CacheableNoYes
StatelessYesYes
OverfetchingNoYes
UnderfetchingNoYes

Why use GraphQL?

GraphQL is useful in solving several challenges in which REST has failed.

  • API versioning.
  • Overfetching and Underfetching.
  • Slow performance of large APIs

Advantages and Disadvantages of GraphQL

Since you have a good overview of what GraphQL and the reason it was created by Facebook, you must still have other questions.  That is, what do you stand to gain from using GraphQL. Here is the list of the benefits.

Benefits of GraphQL

  • You will be saving lots of costs on data transfer both on the server-side and client-side. 
  • The response from the server is superb, even with a slow connection.
  • It guarantees faster load time for mobile apps.
  • A more stable backend.

Shortfalls of GraphQL

  • One major drawback is that you will need to learn GraphQL.
  • Caching is not possible GraphQL
  • All queries always return code 200

The Best Time to Use GraphQL?

The following scenarios are excellent for GraphQL.

  • The projects that need you to process data quickly.
  • The application that needs high data throughput.
  • A project that must recover data from multiple sources.
  • Retrieve data from different stacks.
  • Integration with third-party services.
  • Required deployment in multiple platforms (web, mobile, IoT)

Deploying GraphQL with a BaaS

  • You can enjoy the following benefits when you use a backend as a service.
  • You can focus on developing your core product without writing new codes for app functions.
  • It can automate several functions, such as managing database and server infrastructure.
  • The total costs of deployment are reduced substantially.

So, combining the advantages of a backend as a service with the flexibility and simplicity of GraphQL brings the developer more value.  The developer can create schema easily and deploy them seamlessly on ready-to-use infrastructure.

GraphQL BaaS Providers

The following are the list of backend as a service provider that supports GraphQL. Some of them offer managed GraphQL hosting, while others provide self-hosting options.

Back4App

This platform excels in simplicity, flexibility, and scalability.  The backend is based on GraphQL and Parse, which is opensource.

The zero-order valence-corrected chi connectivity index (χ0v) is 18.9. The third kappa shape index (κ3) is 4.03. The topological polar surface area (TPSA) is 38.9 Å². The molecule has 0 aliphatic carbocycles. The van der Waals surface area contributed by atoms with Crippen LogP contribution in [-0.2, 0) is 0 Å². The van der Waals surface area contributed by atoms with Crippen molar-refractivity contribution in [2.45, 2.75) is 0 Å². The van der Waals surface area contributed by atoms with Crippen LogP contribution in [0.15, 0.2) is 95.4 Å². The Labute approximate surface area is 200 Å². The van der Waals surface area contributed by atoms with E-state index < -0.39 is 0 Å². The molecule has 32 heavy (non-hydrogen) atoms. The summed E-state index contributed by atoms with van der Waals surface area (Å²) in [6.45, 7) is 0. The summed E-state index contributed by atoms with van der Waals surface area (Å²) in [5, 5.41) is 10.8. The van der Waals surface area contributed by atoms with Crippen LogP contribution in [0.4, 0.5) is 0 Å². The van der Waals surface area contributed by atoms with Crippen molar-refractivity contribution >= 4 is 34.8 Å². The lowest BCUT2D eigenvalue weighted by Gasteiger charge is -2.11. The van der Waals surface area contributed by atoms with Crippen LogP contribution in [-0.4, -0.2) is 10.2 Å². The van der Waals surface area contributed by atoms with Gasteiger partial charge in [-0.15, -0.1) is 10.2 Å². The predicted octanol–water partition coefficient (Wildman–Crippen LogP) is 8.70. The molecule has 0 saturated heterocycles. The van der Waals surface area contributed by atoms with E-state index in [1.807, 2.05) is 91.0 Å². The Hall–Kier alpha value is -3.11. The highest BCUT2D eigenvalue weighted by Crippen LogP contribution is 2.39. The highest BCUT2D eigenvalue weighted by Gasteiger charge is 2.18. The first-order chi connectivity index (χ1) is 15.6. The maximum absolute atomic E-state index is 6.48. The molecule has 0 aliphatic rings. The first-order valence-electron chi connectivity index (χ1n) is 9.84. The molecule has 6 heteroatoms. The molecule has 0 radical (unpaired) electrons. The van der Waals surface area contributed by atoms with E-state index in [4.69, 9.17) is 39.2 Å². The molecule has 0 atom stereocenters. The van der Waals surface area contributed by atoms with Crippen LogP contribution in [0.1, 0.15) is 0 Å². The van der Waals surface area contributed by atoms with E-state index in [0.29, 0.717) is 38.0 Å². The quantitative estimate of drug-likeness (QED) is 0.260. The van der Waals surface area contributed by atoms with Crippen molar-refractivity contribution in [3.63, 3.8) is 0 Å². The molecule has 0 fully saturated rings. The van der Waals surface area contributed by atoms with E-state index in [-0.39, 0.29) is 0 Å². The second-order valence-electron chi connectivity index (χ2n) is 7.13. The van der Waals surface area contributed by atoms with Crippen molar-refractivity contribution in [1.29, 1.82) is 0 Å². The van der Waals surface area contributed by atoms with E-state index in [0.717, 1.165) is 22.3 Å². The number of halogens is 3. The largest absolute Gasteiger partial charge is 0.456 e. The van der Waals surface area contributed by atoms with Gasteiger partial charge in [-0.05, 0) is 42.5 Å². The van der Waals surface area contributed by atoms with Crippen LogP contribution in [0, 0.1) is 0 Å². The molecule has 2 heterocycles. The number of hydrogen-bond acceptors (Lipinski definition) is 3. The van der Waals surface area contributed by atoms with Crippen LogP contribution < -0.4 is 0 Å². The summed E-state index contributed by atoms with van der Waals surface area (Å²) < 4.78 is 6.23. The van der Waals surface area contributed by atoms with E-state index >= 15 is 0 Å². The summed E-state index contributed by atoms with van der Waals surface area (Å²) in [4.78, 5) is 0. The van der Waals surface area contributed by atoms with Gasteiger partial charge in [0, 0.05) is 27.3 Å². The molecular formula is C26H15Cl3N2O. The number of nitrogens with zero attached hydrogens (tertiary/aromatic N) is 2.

• Production Ready: Yes.
  • Pricing Options: A free plan is available, and the paid plan starts at $5 per month.
  • Supported Database: MongoDB and Postgres
  • Hosting Options:  Shared hosting and private hosting options available. Other options include AWS, Azure, Google Cloud

Parse

This platform uses the opensource NodeJS backend framework.

  • Production Ready: No.
  • Pricing Options: There is no support or paid plan. You can only download it.
  • Supported Database: MongoDB and Postgres
  • Hosting Options: It can be deployed on any cloud platform. Commonly used hosting options include AWS, Digital Ocean, and Azure.

AWS Amplify

This is a JavaScript library with essential tools for application development through cloud services. 

  • Production Ready: Yes.
  • Pricing Options: Free download option. The price structure uses pay as you use. 
  • Supported Database: MongoDB and Postgres
  • Hosting Options: It can be deployed in any cloud service such as AWS, Digital Ocean, and Azure.

Hasura

A GraphQL platform with a Postgres database.

  • Production Ready: Yes
  • Pricing Options: Free plan available. Premium plans start at $99/month.
  • Supported Database: Postgres
  • Hosting Options: Integrated with Heroku. It can also be deployed at AWS, Azure, and Google Cloud.

GraphCool

This is an open-source backend as a service for developing serverless GraphQL backends

  • Production Ready: Yes
  • Pricing Options: Free plan available. Premium plans start at $35/month.
  • Supported Database: MySQL and Aurora.
  • Hosting Options: GraphCool cloud hosting, but also supports self-hosting with Docker.

Prisma           

This takes the form of a database abstraction layer that converts your database into GraphQL APIs. It also creates CRUD (creating, read, update, and delete) procedures in real-time.

What is GraphQL?

GraphQL presents developers with a new way to build and query APIs. It is basically a syntax that guides data requests from the client to the server.

Why use GraphQL?

GraphQL is useful in solving several challenges in which REST has failed.
– API versioning.
– Overfetching and Underfetching.
– Slow performance of large APIs

What are the Advantages and Disadvantages of GraphQL?

Advantages
– Save data transfer costs.
– Faster server responses, even with a slow connection.
– A more stable backend.
Disadvantages
– One major drawback is that you will need to learn GraphQL.
– Caching is not possible GraphQL.
– All queries always return code 200.